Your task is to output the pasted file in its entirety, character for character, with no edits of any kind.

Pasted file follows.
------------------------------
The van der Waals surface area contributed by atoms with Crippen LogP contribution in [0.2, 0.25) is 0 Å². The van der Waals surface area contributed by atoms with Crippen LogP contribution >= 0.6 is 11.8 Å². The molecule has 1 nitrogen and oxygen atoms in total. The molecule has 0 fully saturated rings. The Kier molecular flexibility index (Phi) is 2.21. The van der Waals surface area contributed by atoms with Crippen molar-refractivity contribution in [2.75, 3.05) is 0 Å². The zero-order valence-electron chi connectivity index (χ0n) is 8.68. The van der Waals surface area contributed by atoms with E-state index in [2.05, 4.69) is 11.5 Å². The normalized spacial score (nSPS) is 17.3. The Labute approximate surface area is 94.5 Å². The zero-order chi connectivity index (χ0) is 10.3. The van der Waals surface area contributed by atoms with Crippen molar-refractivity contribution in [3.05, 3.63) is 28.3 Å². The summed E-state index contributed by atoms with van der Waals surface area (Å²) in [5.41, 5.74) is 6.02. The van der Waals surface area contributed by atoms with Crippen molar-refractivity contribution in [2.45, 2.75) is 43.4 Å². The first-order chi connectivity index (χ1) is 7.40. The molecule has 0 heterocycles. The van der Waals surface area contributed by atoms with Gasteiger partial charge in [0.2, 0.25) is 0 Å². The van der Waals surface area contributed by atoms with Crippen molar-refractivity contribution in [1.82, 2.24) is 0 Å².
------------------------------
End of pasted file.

The van der Waals surface area contributed by atoms with Crippen LogP contribution in [0.2, 0.25) is 0 Å². The van der Waals surface area contributed by atoms with Crippen LogP contribution >= 0.6 is 11.8 Å². The molecule has 1 nitrogen and oxygen atoms in total. The molecule has 0 fully saturated rings. The Kier molecular flexibility index (Phi) is 2.21. The van der Waals surface area contributed by atoms with Crippen molar-refractivity contribution in [2.75, 3.05) is 0 Å². The zero-order valence-electron chi connectivity index (χ0n) is 8.68. The van der Waals surface area contributed by atoms with E-state index in [2.05, 4.69) is 11.5 Å². The normalized spacial score (nSPS) is 17.3. The Labute approximate surface area is 94.5 Å². The zero-order chi connectivity index (χ0) is 10.3. The van der Waals surface area contributed by atoms with Crippen molar-refractivity contribution in [3.05, 3.63) is 28.3 Å². The summed E-state index contributed by atoms with van der Waals surface area (Å²) in [5.41, 5.74) is 6.02. The van der Waals surface area contributed by atoms with Crippen molar-refractivity contribution in [2.45, 2.75) is 43.4 Å². The first-order chi connectivity index (χ1) is 7.40. The molecule has 0 heterocycles. The van der Waals surface area contributed by atoms with Gasteiger partial charge in [0.2, 0.25) is 0 Å². The van der Waals surface area contributed by atoms with Crippen molar-refractivity contribution in [1.82, 2.24) is 0 Å².